Версия для слабовидящих доступна только на больших экранах
Font size:
Major version:

 October, 12 - December, 08, 2013

the National Museum of the Republic of Buryatia, the city of Ulan-Ude

Organised by:
the National Museum of the Republic of Buryatia, Moscow Kremlin Museums 

Tapestry portrait (arras) of Peter IThe exhibition project, carried out by the National Museum of the Republic of Buryatia and the Moscow Kremlin museums, is dedicated to the XVIIIth century - the period from the reign of Peter the Great to the time of Paul I. The presented items are regarded as commemorative of the golden age of the Russian Empire - the epoch of outstanding achievements in science, political and cultural life of the country. Artworks, worthy of particular note, are referred to the time of Peter I, who initiated the reorganization and strengthening of the Russian army, the development of arms and armor manufacture and the Russian award system, the growth of industries, the foundation and construction of a new capital, changes in the style and design of the secular and ceremonial clothing and many other reforms.

The exhibition incorporates pieces of arms and military equipment – the production of the Russian weapons factories, which were founded in the XVIIIth century in Tula, Olonets, Saint-Petersburg and Sestroretsk. A group of orders' insignia, presented at the exposition is intended to illustrate the process of the development of the Russian award system. The ceremonial coat of Peter II, sewn in the French style fashionable in Europe at the beginning of the XVIIIth century, is regarded as one of the results of Peter the Great's "Westernization" of Russia, when fashionable European clothing was expected to replace the traditional Russian dress.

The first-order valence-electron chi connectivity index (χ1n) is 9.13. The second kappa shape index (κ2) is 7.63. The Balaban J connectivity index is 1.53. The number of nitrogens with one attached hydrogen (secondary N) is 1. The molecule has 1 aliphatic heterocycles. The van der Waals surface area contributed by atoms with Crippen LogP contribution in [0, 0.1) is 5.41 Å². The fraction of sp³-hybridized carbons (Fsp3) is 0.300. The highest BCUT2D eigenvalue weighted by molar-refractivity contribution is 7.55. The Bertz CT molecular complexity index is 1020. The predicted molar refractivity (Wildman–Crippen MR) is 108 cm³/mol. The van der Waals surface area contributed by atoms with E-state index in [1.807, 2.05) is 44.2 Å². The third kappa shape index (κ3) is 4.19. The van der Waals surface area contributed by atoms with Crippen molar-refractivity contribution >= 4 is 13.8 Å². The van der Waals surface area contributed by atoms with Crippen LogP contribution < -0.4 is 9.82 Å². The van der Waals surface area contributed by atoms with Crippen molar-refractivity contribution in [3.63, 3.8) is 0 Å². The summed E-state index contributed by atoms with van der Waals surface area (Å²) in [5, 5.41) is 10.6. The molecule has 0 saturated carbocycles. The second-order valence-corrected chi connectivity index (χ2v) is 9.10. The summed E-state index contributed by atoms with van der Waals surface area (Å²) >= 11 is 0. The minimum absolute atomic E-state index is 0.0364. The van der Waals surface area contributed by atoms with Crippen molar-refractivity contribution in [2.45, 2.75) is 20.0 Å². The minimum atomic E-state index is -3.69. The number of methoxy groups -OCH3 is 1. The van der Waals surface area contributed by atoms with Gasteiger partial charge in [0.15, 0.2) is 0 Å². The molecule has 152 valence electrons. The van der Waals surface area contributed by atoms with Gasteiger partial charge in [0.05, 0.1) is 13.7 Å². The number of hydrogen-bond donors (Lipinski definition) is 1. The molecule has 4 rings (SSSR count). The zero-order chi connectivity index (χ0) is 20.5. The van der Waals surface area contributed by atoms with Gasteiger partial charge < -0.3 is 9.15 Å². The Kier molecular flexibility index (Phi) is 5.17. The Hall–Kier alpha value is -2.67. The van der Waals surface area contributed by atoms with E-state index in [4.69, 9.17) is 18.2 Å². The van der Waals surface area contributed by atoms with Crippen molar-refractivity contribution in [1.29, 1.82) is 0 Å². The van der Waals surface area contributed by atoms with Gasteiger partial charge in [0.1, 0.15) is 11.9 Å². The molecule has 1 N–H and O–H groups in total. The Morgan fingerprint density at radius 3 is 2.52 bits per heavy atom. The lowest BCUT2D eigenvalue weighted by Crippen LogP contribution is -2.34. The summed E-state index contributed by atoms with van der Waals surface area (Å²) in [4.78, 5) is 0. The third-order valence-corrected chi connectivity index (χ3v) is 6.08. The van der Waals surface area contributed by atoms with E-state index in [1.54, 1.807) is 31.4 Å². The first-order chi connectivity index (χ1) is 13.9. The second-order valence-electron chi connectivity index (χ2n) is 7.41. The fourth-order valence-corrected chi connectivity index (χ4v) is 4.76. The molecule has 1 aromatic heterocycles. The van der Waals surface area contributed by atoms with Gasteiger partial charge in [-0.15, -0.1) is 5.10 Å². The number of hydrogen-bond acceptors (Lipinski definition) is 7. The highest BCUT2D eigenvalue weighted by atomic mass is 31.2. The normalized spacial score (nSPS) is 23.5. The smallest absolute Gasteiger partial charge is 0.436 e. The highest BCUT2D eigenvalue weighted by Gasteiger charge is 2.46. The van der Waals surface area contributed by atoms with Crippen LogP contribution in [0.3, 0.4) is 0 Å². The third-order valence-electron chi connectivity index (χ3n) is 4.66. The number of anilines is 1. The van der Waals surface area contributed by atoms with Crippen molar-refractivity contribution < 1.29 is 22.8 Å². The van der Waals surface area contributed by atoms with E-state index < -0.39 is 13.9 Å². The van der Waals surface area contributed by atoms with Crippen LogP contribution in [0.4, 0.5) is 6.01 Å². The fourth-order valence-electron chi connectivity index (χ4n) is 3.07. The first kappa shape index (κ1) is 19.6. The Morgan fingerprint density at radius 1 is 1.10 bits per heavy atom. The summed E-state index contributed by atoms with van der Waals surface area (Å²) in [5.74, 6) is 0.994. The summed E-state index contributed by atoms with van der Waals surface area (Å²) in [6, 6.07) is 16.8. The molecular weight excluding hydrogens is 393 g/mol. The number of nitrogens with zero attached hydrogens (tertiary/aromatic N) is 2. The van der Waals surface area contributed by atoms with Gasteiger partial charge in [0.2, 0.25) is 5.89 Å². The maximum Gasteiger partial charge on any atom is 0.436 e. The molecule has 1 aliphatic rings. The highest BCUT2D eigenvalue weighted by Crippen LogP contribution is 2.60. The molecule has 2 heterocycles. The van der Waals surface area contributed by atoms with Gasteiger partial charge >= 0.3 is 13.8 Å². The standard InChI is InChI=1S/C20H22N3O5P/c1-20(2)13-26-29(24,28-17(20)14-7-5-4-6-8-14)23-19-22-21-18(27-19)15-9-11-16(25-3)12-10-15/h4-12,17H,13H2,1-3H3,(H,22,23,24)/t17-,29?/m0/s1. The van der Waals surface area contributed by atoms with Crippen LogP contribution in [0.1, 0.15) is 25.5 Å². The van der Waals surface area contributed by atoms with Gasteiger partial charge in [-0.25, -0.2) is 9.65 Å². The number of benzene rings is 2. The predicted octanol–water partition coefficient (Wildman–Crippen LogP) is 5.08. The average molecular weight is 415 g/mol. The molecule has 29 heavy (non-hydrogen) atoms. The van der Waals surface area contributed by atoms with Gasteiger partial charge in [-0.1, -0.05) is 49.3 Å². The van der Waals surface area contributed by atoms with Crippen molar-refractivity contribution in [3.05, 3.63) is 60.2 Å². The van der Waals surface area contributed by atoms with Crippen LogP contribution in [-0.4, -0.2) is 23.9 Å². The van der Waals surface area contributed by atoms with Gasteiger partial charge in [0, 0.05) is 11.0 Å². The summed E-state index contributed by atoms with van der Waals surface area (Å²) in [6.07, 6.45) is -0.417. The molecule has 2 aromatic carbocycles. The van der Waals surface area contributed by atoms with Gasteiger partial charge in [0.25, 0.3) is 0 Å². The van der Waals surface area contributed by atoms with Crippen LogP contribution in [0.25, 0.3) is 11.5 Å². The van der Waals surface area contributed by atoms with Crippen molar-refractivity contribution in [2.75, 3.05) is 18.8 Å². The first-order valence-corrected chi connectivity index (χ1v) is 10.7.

Cultural relations and interactions with European countries led to the appearance of new types of tableware, clothes and utensils. Court life in the Russian Empire, new palaces, official ceremonials and state receptions required special furnishing and interior decoration conforming to a required standard. The XVIIIth century saw the alteration of the tradition of making arrangements for various festive celebrations or state ceremonies. Having enlisted the services of the finest jewellers of the period, i.e. Jeremie Pauzie, Benedict Gravero etc., Empress Elizabeth, Peter the Great's daughter, established a unique "foreign workshop" for revival and improvement of the Moscow jewellery-making. Therefore the Moscow workshops were to produce new types of tableware and interior utensils, i.e. coffee- and teapots, milk-jugs, samovars, which reduced the production of traditional Russian vessels and plates, from now on used as gifts and rewards for services.

In the late XVIIth-early XVIIIth century the successfully established diplomatic and cultural relations with eastern countries were extended. The oriental weapons, watches, jewellery from Iran and Turkey as well as delicate items made from porcelain, nephrite, objects crafted in gold and silver, inlaid with gemstones, reveal the curiosity about the world and interest in foreign cultures, peculiar to the XVIIIth-century society.

This outstanding project serves as a representation of a remarkable page in the history of Russia and gives an opportunity to explore the precious collection of historical relics of the XVIIIth century from the Moscow Kremlin.